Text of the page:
Family finds $1 million in gold in 300-year old Florida shipwreck

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Wednesday, July 29, 2015

SEBASTIAN, Fla. -- The night before her treasure-hunting family discovered $1 million worth of Spanish gold off central Florida's Atlantic coast last month, Hillary Schmitt had a premonition they were going to find something big.

"I'm like, 'What is this feeling?'" Hillary Schmitt said Tuesday. "There was something that was telling me, shaking my shoulders, that 'You're going to find it. Tomorrow is your day. It's your birthday. You're going to find gold."

The next morning, she was on a boat about 1,000 feet off the coast of Fort Pierce when her brother, Eric, surfaced from a 12-foot dive with a gold coin in his hand. He went down again and came back with two more.

Over the course of the morning, the Schmitt family found 51 gold coins - including a rare 1715 "royal" intended for the king of Spain - and a 40-foot gold chain.

The discovery came within weeks of the 300th anniversary of the sinking of the 11-ship Spanish fleet off the Florida coast after getting caught in a hurricane during a voyage from Havana to Spain. The loss of the ships and as many as 1,000 lives was considered one of colonial Spain's biggest maritime disasters off Florida.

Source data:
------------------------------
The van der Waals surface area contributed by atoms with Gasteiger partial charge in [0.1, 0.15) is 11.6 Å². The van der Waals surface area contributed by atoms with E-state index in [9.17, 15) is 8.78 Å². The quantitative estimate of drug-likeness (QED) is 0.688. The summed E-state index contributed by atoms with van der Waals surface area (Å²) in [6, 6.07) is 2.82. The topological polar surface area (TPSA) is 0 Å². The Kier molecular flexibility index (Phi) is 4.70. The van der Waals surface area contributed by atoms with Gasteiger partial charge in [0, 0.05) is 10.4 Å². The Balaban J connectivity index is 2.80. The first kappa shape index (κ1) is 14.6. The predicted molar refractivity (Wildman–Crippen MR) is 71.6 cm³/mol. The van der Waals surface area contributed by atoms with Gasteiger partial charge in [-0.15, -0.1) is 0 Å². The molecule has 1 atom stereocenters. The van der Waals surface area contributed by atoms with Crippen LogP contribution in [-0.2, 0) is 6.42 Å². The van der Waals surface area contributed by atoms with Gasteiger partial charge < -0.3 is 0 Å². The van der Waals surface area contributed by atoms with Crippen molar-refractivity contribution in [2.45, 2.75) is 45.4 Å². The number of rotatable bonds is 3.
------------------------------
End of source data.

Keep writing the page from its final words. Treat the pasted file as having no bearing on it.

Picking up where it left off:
"To find a 1715 gold royal is incredible. There are only a handful that are even known," said Ben Costello, a director of the Pennsylvania-based educational group the 1715 Fleet Society. "To find it within a month of the 300th anniversary is almost religious. The odds of finding one are long indeed."

The Schmitt family - father Rick, mother Lisa, and siblings Eric and Hillary - have hunted treasure off Florida's coast for two decades. They previously discovered 50 feet of gold chain in 2013 as subcontractors for Queens Jewels, the salvage company that owns rights to the 1715 shipwreck site.

The $1 million estimate for the treasure is based on sales of similar coins in the past, Queens Jewels owner Brent Brisben said. He said the royal coin alone could be worth as much as $500,000.

For the time being, a federal court in South Florida has legal custody of the discovery. By the end of the year, with the court's approval, the state of Florida will get 20 percent of the value of the treasure to display in a museum after an inventory examination. The rest of the treasure will be split between Brisben's company and the Schmitt family.

The family now calls 22-year-old Hillary their "gold-luck charm." ''They always want me out on the water now," she said.

"People live all along this Treasure Coast, and they don't even know why it's called the Treasure Coast," she said. "They don't know that there's 11 ships out there, six of which are still missing."